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Lecture 3

PSYC 3406 Lecture 3: PSYC 3406 – Lecture 3 Notes – Psychoanalytic Therapy

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Mount Royal University
PSYC 3406
John Streukens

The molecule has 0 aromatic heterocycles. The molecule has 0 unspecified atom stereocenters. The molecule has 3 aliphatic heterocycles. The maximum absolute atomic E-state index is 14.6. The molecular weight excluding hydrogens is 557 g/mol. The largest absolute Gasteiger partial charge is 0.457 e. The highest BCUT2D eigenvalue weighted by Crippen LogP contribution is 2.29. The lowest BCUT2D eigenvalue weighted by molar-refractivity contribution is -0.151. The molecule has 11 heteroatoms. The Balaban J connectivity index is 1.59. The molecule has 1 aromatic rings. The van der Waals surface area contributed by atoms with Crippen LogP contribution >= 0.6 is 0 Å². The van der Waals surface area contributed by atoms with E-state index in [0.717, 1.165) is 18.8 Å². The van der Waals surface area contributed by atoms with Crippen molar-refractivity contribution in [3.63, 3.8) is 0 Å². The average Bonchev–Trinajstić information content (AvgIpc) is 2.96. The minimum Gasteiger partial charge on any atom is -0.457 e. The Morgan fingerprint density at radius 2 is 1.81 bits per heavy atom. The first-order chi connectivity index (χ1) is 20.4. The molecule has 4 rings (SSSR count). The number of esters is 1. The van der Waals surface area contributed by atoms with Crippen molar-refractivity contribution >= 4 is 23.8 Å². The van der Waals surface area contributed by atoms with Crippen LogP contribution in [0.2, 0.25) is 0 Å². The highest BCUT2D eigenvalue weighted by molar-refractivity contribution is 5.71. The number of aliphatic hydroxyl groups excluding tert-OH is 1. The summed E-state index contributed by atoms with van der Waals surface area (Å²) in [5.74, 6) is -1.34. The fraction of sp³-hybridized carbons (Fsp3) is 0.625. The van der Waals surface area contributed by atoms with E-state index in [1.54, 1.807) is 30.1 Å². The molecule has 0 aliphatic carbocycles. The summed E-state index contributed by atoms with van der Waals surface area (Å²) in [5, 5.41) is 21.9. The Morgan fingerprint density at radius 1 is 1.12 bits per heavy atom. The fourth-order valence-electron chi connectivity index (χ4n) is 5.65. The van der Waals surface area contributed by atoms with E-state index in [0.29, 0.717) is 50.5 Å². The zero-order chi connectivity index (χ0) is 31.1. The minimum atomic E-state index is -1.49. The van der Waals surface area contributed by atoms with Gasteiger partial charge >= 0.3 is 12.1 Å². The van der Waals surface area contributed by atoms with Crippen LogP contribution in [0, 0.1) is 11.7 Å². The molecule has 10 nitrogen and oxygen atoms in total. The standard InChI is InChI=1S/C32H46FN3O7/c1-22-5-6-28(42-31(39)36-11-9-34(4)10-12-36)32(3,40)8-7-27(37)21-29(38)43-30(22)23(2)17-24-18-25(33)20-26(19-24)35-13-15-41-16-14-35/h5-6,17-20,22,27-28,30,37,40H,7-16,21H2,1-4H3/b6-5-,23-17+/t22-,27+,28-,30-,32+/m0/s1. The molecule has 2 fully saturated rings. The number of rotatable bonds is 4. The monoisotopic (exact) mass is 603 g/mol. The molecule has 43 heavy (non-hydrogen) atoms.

PSYC 3406 – Lecture 3 Notes – Psychoanalytic Therapy The Structure of Personality • The Id – the demanding child; our drives and instincts • The Ego – the traffic cop; mediator between the id and superego • The Superego – the judge; moralistic Conscious and Unconscious • Conscious: what is on the surface; the logic and reasoning based in reality • Unconscious: what lies deep, below the surface; our drives and instincts The Unconscious • Clinical evidence for postulating the unconscious o Dreams o Slips of the tongue o Posthypnotic suggestions o Material derived from free-association and projective techniques o Symbolic content of psychotic symptoms o Consciousness is only a thin slice of the total mind Anxiety • Feeling of dread resulting from repressed feelings, memories, and desires o Develops out of conflict among the id, ego, and superego to control psychic energy • Three types of anxiety: o Reality anxiety: fear of the external world o Neurotic anxiety: fear of one’s instincts getting out of control; related to the id o Moral anxiety: fears of one’s own conscience; can be an overdeveloped superego Ego-Defence Mechanisms • Are normal behaviours which operate on an unconscious level and tend to deny or distort reality • Help the individual cope with anxiety and prevent the ego from being overwhelmed • Have adaptive value if they do not become a style of life to avoid facing reality • There are many different ego-defence mechanisms o Repression: thoughts/feelings excluded from reality or consciousness o Denial: ignore threatening aspects of reality o Reaction Formation: express the opposite impulse o Projection: attribute to others one’s own unacceptable desires o Displacement: putting onto another person or object when the original person or objects is not available o Rationalization: creating “good” reasons to explain a bruised ego o Sublimation: divert energy to other channels o Regression: revert to an earlier phase of development with fewer demands o Introjection: adopting the values of others o Identification: identify with successful areas in hope that you will be perceived as worthwhile o Compensation: develop positive traits to make up for limitations The Development of Personality • First year o The oral stage o Trust vs. mistrust • Ages 1-3 o The anal stage o Autonomy vs. dependence • Ages 3-6 o The phallic stage o Initiative vs. stagnation o The Oedipus complex (mother as the love object) and Electra complex (father as the love object) • Ages 6-12 o The latency stage o Industry vs. inadequacy • Ages 12-60 o The genital stage o Identity vs. role confusion Erikson’s Psychosocial Perspective • Psychosocial stages: Erikson’s basic psychological and social tasks to be mastered from infancy through old age • Erikson’s theory of development holds that psychosexual and psychosocial growth take place together • During each psychosocial stage, we face a specific crisis that must be resolved in order to move forward The Therapeutic Process • The goal is to make the unconscious conscious and strengthen the ego so behaviour is based on reality • The blank-screen approach, the therapist remaining neutral, fosters transference • Achieving insight into problems and increasing awareness of ways to change helps clients gain control over their lives • Pushing the client too rapidly or offering ill-timed interpretations will render the process ineffective Psychoanalytic Phenomena • Transference occurs when the client reacts to the therapist as he or she did to an earlier significant other • Countertransference is the reaction of the therapist toward the client that may interfere with objectivity • Resistance is anything that works against the progress of therapy and prevents the prod
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